“The Hand of the Goral” is the second episode by Francis Moss, writer of “Mark of the Saurian.” Fortunately, it’s a significant improvement on Moss’s debut.

Buck, Hawk, and Wilma go down to survey the ruins of Vor Deeth, “the Planet of Death,” which was once inhabited by a people called the Goral (rhymes with coral). They find a crash survivor named Reardon (Peter Kastner), whom Wilma takes up to the Searcher for medical treatment. Buck and Hawk explore the ruins and see each other disappear briefly, concerning them enough to send them back to the ship. Once they reunite with Wilma, they find that everyone else is acting badly out of character. Admiral Asimov has become a paranoid Captain Bligh, locking crewmen up for imagined mutinies. Dennis Haysbert’s recurring character, here finally named as Lt. Parsons, is his grinningly cruel enforcer. Crichton is polite and submissive, and Twiki is a bitter grouch who resents being ordered around by humans (which actually wouldn’t have been so out of character for his sarcastic first-season version). Dr. Goodfellow seems his normal eccentric-grandfather self at first, but gets outraged when his workmanship on Crichton is challenged.

Our three leads suspect some force from the planet is affecting the crew and try to get off the ship, but Asimov catches them and has them locked in Buck’s quarters – letting him recognize that the viewport’s in the wrong place, and so is the ship’s orbit. He realizes the ship and all its crew are duplicates of the real thing. (So if the ship was in the wrong orbit, how did Buck and Hawk get there?) They make their escape, and when they’re confronted by Parsons, Buck assails him and demands answers, whereupon he burns up into a pile of ash, proving the duplicate theory. Wilma is terrified by this and begs Buck to hold her, which in season 1 would’ve been a clear sign that she was an impostor too, but at this point it’s hard to tell. Later, though, when the trio are attacked by the impostor crew and both Hawk and Wilma are pinned by debris, Wilma is helpless with terror while Hawk selflessly begs Buck to save Wilma first. Buck chooses to help Hawk instead, and Wilma burns up, a fake after all. Buck says he knew because the real Wilma doesn’t scare easily. At least some trace of her old characterization remains. (As it happens, this is very reminiscent of a scene in Philip Nowlan’s second Anthony Rogers novella “The Airlords of Han,” in which a captive Rogers is shown footage of Wilma being tortured and begging him to surrender if he wants to save her, and he recognizes it as fake because he knows Wilma is too strong to beg like that. Coincidence or reference?)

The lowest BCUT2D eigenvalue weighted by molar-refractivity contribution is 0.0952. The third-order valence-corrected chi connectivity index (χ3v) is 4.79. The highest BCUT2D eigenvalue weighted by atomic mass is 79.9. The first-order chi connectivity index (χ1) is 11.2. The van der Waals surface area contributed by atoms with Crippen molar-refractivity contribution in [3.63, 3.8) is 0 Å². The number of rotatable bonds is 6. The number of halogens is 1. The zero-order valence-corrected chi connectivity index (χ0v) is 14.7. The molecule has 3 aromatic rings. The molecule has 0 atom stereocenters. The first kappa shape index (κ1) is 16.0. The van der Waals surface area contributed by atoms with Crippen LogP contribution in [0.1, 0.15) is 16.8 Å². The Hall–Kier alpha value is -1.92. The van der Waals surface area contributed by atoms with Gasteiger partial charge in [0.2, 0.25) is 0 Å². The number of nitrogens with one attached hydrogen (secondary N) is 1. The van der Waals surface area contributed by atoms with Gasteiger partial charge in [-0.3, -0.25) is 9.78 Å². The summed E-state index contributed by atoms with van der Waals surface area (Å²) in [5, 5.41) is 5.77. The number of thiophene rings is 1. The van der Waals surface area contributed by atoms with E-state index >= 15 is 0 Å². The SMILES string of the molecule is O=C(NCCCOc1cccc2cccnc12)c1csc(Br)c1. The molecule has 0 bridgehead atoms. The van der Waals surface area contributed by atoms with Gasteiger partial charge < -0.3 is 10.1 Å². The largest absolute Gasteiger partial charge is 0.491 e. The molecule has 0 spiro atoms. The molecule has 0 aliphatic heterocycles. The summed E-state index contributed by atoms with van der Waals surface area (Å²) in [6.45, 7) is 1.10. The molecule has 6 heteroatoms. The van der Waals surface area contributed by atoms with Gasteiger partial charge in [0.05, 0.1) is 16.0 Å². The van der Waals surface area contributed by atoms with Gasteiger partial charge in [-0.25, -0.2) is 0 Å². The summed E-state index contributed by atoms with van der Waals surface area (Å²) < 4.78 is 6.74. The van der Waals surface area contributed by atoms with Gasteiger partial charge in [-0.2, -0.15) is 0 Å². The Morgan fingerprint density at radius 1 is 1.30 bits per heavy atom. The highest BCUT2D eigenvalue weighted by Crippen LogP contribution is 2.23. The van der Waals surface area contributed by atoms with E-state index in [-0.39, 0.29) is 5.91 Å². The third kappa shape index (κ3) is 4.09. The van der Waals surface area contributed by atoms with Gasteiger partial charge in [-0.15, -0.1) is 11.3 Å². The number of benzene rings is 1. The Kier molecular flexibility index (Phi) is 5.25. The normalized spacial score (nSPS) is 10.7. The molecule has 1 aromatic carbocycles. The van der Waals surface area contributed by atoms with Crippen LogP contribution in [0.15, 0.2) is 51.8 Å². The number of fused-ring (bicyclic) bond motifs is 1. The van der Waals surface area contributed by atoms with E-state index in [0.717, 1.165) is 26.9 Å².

The guys get away and try to get back to the real Searcher, but it’s caught in a “snare beam” from the planet. So they go back to the surface, where they’re faced by the Hand of the Goral (John Fujioka), a programmed construct of mutable matter-energy who reveals the whole thing has been a test for candidates to take over as his new masters. Apparently nobody’s passed the tests in 10,000 years, and Buck and Hawk have one test left. A member of the real Searcher’s crew, he says, has taken the means of its destruction aboard, and they must find “him” before it’s too late. Folks, the Goral were bloody terrible at riddles. First the Hand figured it would somehow be hard for Buck and Hawk to identify the obviously flawed fake ship and crew, and now he makes it ridiculously easy to figure out that the “crash victim” Reardon is the saboteur. B&H return to the real ship, figuring that the saboteur would target the fusion reactor. But Reardon has changed into Lt. Parsons and tells them he’s already searched the reactor room, which works until they happen to run into the real Parsons in the corridor just after. They go back in to search and make the rookie mistake of splitting up to search for a shapeshifter – but fortunately the Goral constructs are still pretty dumb, since the fake Hawk that Buck encounters almost immediately gives himself away. “Hawk” turns into the Hand, who laments that he’s still stuck alone on Vor Deeth – even though they’ve passed the tests, which should mean they get to stay, although they’ve made it clear they don’t want to. Maybe the Goral should’ve considered testing for actual willingness to stay?

Okay, so there are logic holes in the Goral’s actions, and their challenges aren’t remotely as difficult as advertised. But this is actually a fairly effective episode. It’s finally, finally a good focus on the Hawk-Buck-Wilma triad, even if Wilma’s a fake for most of it – though it treats the real Wilma better in her absence than recent episodes have treated her in her presence. It’s a pretty decent adventure and a better paranoid/impostor thriller than Moss’s previous episode, with the characters getting to use their wits, resourcefulness, and understanding of each other to solve the problems. I wouldn’t call it objectively good, but it’s not bad and there’s nothing actively offensive about it. At this point, mediocrity is a refreshing improvement.